While I was familiar with the term “Basic Bitch” prior to reading Bendix’s piece—back in April, when the term first came to cultural prominence, I’d enlisted a pop culture-savvy colleague to explain it for me, which ultimately devolved into a conversational tailspin about cultural appropriation and whether Kreayshawn self-identified as an intersectional feminist—this time around I realized how similar her description of the Basic Bitch trope was to that of the Jewish American Princess (JAP): the spoiled, Ugg-sporting, yoga-loving, North Face-wearing young woman of Jewish-American lore.
If you were Jewish and went to summer camp in the United States, you have probably called someone else a JAP or been referred to as a JAP on more than one occasion; now, apparently, the term had been deemed politically incorrect, though the trope itself still lingered in the guise of Basic Bitchhood.
So this time around, I took a more subjective approach to the Basic Bitch, scanning Bendix’s description of basicness like a hypochondriac checking for symptoms of colon cancer on WebMD. A love of Britney Spears: check. Sending funny GIFs when I’m bored: Check. Even the inordinate love of brunch was spot-on, as I’d just gotten into an argument with my boyfriend over the now-infamous New York Times op-ed, which culminated with me calling him a “Commie pinko rat bastard” when he said he didn’t like mimosas. My love of brunch, one of the primary hallmarks of Basic Bitchdom, was apparently so intense that it caused me to temporarily metamorphose into Joe McCarthy.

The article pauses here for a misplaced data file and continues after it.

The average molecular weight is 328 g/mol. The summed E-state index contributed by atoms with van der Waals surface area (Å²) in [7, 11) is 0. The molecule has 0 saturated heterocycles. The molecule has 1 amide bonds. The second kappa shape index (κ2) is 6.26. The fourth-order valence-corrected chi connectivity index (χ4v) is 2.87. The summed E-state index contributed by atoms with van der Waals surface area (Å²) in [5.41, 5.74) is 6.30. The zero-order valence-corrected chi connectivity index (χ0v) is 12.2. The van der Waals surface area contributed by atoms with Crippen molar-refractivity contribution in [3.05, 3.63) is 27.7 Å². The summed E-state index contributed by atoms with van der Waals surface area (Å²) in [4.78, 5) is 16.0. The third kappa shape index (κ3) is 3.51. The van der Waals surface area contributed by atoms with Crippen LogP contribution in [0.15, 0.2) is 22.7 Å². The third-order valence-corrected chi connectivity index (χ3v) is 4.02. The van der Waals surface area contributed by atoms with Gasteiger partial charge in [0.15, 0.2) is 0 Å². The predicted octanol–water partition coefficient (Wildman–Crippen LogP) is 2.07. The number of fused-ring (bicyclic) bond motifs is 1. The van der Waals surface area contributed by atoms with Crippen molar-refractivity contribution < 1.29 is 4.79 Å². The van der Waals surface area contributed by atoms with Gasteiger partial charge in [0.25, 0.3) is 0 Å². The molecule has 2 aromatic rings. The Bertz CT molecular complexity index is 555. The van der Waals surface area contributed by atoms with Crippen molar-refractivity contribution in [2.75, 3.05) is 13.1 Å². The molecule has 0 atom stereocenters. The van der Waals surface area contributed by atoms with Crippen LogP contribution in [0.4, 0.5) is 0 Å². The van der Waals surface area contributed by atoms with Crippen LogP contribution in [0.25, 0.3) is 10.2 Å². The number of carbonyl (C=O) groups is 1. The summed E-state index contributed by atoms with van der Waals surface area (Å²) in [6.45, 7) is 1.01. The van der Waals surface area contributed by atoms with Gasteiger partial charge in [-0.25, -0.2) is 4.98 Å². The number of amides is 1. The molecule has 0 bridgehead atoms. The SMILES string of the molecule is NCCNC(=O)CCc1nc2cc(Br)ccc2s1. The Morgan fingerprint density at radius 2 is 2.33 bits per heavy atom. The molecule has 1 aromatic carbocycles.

But the second thing that I realized from reading Bendix’s piece is how rabidly self-defensive she was about being called “basic,” as if she, too, were being called a Commie pinko rat bastard. “Despite what the media may tell me, it is possible for me to love apple picking and pumpkin spice lattes and still remain the distinct, multi-faceted human being that I believe myself to be,” she wrote. “As my fellow warrior Emma Watson tells us, it’s time to take control of the conversation, and stop letting society define us.”